Up to this point, you have developed a solid foundation of selecting body text, setting paragraphs, choosing headings, picking UI type, and applying some typographic details. You also have gained some basic CSS skills to style your typefaces. In this last chapter, I will provide you with some typographic demos to expand on what we have covered. I encourage you to download the demos, examine the HTML and CSS, and modify them to create your own.
Designing an online résumé is a great way to practice web typography. You have to consider readability, legibility, hierarchy, and harmony; therefore, you need to choose your type with care. I recommend using no more than two typefaces and keeping the design simple. I also suggest making the layout responsive to ensure your résumé will work on any device. In the demo résumé, the layout is one column on small screens and expands to a two-column grid on large screens. For the typefaces, I combined Source Sans Pro, designed by Paul D. Hunt, and its companion Source Serif Pro, designed by Frank Grießhammer. Check out the demo page or download the source on GitHub.
Online Editorial Design
Editorial design is gaining momentum on the web as browsers continue to improve CSS support. Unlike print, you can take advantage of animation, audio, and video to enhance the visual storytelling. The potential for crafting an enriching editorial experiences is promising; therefore, I encourage you to explore this space. For the demo, I use my research paper on the history of web typography and turn it into an online editorial design. The main typeface is set in Lora, designed by Olga Karpushina, and the headings are set in Oswald, designed by Vernon Adams. I played up the main title to grab readers’ attention. I also added photos and video to liven the editorial experience. Check out the demo page or grab the source on GitHub.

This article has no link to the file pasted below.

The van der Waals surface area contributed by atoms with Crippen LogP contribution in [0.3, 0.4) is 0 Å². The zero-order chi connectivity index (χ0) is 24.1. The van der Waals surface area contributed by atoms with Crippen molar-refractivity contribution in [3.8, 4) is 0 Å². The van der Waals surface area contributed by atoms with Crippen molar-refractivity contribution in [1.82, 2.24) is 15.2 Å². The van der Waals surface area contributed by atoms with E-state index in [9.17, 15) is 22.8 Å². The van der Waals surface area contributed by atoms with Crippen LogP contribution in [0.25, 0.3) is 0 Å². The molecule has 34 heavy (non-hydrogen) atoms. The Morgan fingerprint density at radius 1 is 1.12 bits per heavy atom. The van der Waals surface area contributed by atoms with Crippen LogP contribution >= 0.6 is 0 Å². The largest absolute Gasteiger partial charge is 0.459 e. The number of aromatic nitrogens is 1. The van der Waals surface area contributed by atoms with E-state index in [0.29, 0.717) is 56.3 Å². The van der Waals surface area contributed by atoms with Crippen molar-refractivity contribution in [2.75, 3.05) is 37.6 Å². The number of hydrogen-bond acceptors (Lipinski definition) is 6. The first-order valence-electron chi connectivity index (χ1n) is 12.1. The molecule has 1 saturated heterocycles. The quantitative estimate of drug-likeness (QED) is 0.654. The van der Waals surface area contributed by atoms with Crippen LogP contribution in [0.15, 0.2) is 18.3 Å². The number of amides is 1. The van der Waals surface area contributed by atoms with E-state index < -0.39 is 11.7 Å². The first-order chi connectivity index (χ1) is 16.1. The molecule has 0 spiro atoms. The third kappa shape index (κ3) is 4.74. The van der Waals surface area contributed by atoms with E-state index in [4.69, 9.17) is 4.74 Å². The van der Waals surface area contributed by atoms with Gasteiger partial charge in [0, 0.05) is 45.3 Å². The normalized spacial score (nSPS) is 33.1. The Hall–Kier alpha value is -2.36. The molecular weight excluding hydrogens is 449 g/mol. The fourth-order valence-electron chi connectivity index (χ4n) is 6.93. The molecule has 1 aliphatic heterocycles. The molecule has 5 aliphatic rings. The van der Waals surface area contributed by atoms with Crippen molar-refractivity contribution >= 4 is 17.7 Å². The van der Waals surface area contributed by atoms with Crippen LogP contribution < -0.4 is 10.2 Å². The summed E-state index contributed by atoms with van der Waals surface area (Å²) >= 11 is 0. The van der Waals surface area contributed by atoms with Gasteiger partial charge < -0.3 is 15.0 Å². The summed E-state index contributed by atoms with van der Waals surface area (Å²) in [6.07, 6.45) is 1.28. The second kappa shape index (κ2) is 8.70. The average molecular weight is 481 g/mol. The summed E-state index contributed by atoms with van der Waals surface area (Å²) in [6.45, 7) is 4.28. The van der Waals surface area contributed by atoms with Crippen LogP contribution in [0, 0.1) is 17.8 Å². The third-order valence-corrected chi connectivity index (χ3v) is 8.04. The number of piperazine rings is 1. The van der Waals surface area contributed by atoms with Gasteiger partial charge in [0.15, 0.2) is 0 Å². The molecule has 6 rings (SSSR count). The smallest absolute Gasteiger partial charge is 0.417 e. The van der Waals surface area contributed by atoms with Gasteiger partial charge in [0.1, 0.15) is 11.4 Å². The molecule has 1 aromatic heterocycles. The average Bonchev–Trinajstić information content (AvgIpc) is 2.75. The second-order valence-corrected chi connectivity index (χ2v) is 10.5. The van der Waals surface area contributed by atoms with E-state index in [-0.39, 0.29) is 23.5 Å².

Wrapping text around an image is often used in print design to create a dynamic visual. On the web, however, the technique was not easy to pull off until the recent introduction of CSS Shapes. As of this writing, support for Shapes is still limited. You will need to use vendor prefixes to make it work. The good news is that implementing CSS Shapes won’t cause any harm in legacy browsers. Because Shapes is built on float, text and image won’t overlap each other even if the browsers don’t support it. Check it out and give it a shot as an enhanced feature. For further study, read Sara Soueidan’s “CSS Shapes 101.”
In my teaching experience on web design and usability, I have learned that many graphic design students don’t have their own online portfolio. They often use services such as Behance, Dribbble, Squarespace, or themed WordPress to host their work. The problem with using these sites is that they all look generic. Having your own site is still the best way to showcase your work and your personal brand. Your online portfolio doesn’t have to be complicated and fancy. For the demo portfolio, I have designed a simple site with the 960-grid system and the focus on typography. Raleway, designed by Pablo Impallari, Rodrigo Fuenzalida, and Igino Marini, is the only typeface used on the site. Even though Raleway doesn’t have italic, I wanted to play with its extensive weights. Take a look and feel free to use it as a starting point to build your own portfolio site.
I created these typographic demos to learn new CSS features. I encourage you to do the same to hone your craft. You can explore the ones I have listed here or start to design your own. I highly recommend using the Mozilla Developer Network’s comprehensive CSS Reference to keep your CSS chops current and Bram Stein’s the States of Web Typography to stay up-to-date on typographic support on the web. Check out the demos below or download them all to play with. I will post more demos when I discover something new. If you want to contribute, hit me up.